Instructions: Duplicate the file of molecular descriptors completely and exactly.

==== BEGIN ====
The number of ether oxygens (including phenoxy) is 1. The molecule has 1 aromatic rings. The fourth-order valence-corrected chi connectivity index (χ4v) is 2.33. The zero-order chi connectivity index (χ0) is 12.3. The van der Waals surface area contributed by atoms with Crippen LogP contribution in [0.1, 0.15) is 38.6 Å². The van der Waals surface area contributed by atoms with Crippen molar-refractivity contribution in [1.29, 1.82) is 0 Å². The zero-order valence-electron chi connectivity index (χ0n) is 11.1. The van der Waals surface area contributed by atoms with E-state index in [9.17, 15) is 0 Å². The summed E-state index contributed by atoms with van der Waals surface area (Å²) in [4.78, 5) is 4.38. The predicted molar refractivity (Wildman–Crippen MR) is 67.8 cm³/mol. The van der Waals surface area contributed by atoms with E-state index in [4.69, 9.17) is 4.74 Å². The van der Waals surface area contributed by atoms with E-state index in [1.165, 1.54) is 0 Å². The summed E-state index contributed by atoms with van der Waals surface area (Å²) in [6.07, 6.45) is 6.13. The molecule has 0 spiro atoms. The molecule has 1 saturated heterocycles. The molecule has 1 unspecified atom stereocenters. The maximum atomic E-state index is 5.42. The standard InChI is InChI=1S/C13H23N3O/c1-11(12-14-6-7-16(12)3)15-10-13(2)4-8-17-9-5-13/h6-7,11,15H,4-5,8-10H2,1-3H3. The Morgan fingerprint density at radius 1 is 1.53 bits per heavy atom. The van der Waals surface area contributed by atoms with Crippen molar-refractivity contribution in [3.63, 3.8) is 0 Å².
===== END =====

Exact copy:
The number of ether oxygens (including phenoxy) is 1. The molecule has 1 aromatic rings. The fourth-order valence-corrected chi connectivity index (χ4v) is 2.33. The zero-order chi connectivity index (χ0) is 12.3. The van der Waals surface area contributed by atoms with Crippen LogP contribution in [0.1, 0.15) is 38.6 Å². The van der Waals surface area contributed by atoms with Crippen molar-refractivity contribution in [1.29, 1.82) is 0 Å². The zero-order valence-electron chi connectivity index (χ0n) is 11.1. The van der Waals surface area contributed by atoms with E-state index in [9.17, 15) is 0 Å². The summed E-state index contributed by atoms with van der Waals surface area (Å²) in [4.78, 5) is 4.38. The predicted molar refractivity (Wildman–Crippen MR) is 67.8 cm³/mol. The van der Waals surface area contributed by atoms with E-state index in [4.69, 9.17) is 4.74 Å². The van der Waals surface area contributed by atoms with E-state index in [1.165, 1.54) is 0 Å². The summed E-state index contributed by atoms with van der Waals surface area (Å²) in [6.07, 6.45) is 6.13. The molecule has 0 spiro atoms. The molecule has 1 saturated heterocycles. The molecule has 1 unspecified atom stereocenters. The maximum atomic E-state index is 5.42. The standard InChI is InChI=1S/C13H23N3O/c1-11(12-14-6-7-16(12)3)15-10-13(2)4-8-17-9-5-13/h6-7,11,15H,4-5,8-10H2,1-3H3. The Morgan fingerprint density at radius 1 is 1.53 bits per heavy atom. The van der Waals surface area contributed by atoms with Crippen molar-refractivity contribution in [3.63, 3.8) is 0 Å².